+++++It’s out there, amongst the bushes and the trees, and it’s got my daddy, so I grab his rifle and jump out the shattered window, no time to get my boots on. Bits of glass and broken twigs dig into my soles but I ignore them, hurry into the foliage and keep the gun raised in case the thing shows up. I’m wonderin what it could be – a bear, a wolf, I don’t know. Daddy’s always told me, if I hear somethin outside I’m to leave it be.
+++++He sat me down on my bed right after we moved up here, away from school and all my friends. “You hear anythin in the woods, you just ignore it, okay? Leave it alone and it’ll leave you alone, y’understand?”
+++++I nodded.
+++++This was after momma had disappeared. He told me she wasn’t comin back. “Why not?”
+++++“She just ain’t.”
+++++“How do you know?”
+++++“She ain’t comin back, Goddamnit! Y’understand?” Daddy was shoutin. Daddy never normally shouts. He scared me and I started cryin, and he took me up in his arms, squeezed me tight and kept sayin I’m sorry, and he started cryin, but his tears were hot and didn’t seem like they were ever gonna stop and it didn’t feel like he was apologisin for shoutin.
+++++But he never said anything about if an animal came inside and pulled him right outta his bed. I know what he would do if it was me, though, out in the cold and maybe hurt.
+++++I come to a clearing and stop. It’s well lit, the moon shining down through the openin in the treetops. My feet are achin. I look down and there’s blood between my toes, round my ankles. My shins are all cut up from thorns.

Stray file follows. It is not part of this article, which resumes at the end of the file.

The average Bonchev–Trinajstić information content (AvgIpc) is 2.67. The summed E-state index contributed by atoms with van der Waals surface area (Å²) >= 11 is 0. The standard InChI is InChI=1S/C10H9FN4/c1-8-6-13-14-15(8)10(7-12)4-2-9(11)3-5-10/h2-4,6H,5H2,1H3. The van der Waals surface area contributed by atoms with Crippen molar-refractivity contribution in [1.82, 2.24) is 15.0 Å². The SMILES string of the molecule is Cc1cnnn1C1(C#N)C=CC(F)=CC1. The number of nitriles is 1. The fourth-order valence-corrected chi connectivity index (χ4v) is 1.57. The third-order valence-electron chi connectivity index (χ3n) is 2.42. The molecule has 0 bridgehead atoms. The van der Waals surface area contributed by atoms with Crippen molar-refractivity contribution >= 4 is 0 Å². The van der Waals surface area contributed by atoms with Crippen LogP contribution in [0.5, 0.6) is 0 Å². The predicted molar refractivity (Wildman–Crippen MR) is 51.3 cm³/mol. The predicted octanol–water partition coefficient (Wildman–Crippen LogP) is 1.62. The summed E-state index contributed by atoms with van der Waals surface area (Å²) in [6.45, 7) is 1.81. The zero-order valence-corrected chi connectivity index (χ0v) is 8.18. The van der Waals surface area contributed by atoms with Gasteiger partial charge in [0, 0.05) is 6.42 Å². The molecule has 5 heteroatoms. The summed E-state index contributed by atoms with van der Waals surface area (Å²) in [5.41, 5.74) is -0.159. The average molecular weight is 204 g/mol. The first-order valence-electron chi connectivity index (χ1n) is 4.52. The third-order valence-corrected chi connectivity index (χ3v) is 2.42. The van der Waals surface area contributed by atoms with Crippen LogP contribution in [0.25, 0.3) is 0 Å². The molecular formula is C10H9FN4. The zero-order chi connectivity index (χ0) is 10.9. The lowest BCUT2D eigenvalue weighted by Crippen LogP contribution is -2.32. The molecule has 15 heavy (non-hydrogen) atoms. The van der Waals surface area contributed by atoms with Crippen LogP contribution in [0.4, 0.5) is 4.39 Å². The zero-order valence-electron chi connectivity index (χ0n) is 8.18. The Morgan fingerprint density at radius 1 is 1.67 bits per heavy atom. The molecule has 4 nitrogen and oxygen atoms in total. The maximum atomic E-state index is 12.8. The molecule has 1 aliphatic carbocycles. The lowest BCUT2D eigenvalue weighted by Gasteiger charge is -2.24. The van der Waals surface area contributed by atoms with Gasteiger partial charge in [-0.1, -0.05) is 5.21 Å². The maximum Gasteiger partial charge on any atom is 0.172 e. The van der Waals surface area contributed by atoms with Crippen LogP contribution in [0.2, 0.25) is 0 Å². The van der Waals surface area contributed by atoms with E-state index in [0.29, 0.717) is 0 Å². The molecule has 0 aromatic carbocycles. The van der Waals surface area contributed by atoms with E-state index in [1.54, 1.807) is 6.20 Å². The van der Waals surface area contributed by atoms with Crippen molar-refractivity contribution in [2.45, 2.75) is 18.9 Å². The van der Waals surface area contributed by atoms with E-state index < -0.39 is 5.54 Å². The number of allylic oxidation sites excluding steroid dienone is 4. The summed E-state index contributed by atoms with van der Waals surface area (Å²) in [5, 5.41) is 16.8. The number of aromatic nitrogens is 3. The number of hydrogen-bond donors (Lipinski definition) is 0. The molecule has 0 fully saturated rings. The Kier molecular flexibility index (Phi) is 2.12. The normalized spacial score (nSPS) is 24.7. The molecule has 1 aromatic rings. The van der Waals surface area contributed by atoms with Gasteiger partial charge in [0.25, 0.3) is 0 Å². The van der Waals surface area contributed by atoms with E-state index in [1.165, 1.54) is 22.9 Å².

+++++There’s a noise, somethin’s in the trees, runnin circles round the clearing. I shoulder the rifle and I hear its growl again. Daddy taught me how to shoot, though nothin bigger’n a rabbit. I remember everythin he taught me now, to stay cool, keep breathin. The bushes stop rustlin, the thing stops runnin, and everythin goes quiet.
+++++Then I feel its breath on my neck. I turn and it straightens, about seven foot tall on two legs, just a broad mass of sleek black fur over ripplin, flexin muscle. Its eyes are bloodshot yellow, lookin right into mine, and there’s foam frothin at its gums, some spit hangs down, splashes on my cheek. I’m frozen, can’t scream. Then it’s on me. The gun goes off when it hits the ground, fires into the bushes. I’m cryin out for my daddy, but he doesn’t come, and the thing on top is rippin me apart, teeth and claws sharper than the thorns.
+++++I black out, fade in, I can’t feel anythin anymore. Then it’s almost mornin, the sun comin up, I’m fadin out for maybe the last time, but daddy’s here now, he’s got me in his arms and he’s screamin, and there’s blood on his bare chest and round his mouth, on his teeth, but it’s okay now cos daddy’s here, he’s got me, everythin’s gonna be all right.


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As a church the place had stood abandoned for decades. A creepy reminder of a time long since passed. Daniel Irvin had lived in the area all of his 37 years and he’d never known it open. There was little call for a house of God around here these days the locals weren’t God fearing people. Until recently the only time anyone had paid the place any attention was last year. A fire had taken hold. When the fire crew burst in and put out the blaze they found three junkies dead from burns and smoke inhalation. The fire had confused investigators. Yes, the junkies had set a fire for warmth, but it had been on a cold stone floor. The blaze had engulfed the old church and yet there was no trace of accelerant.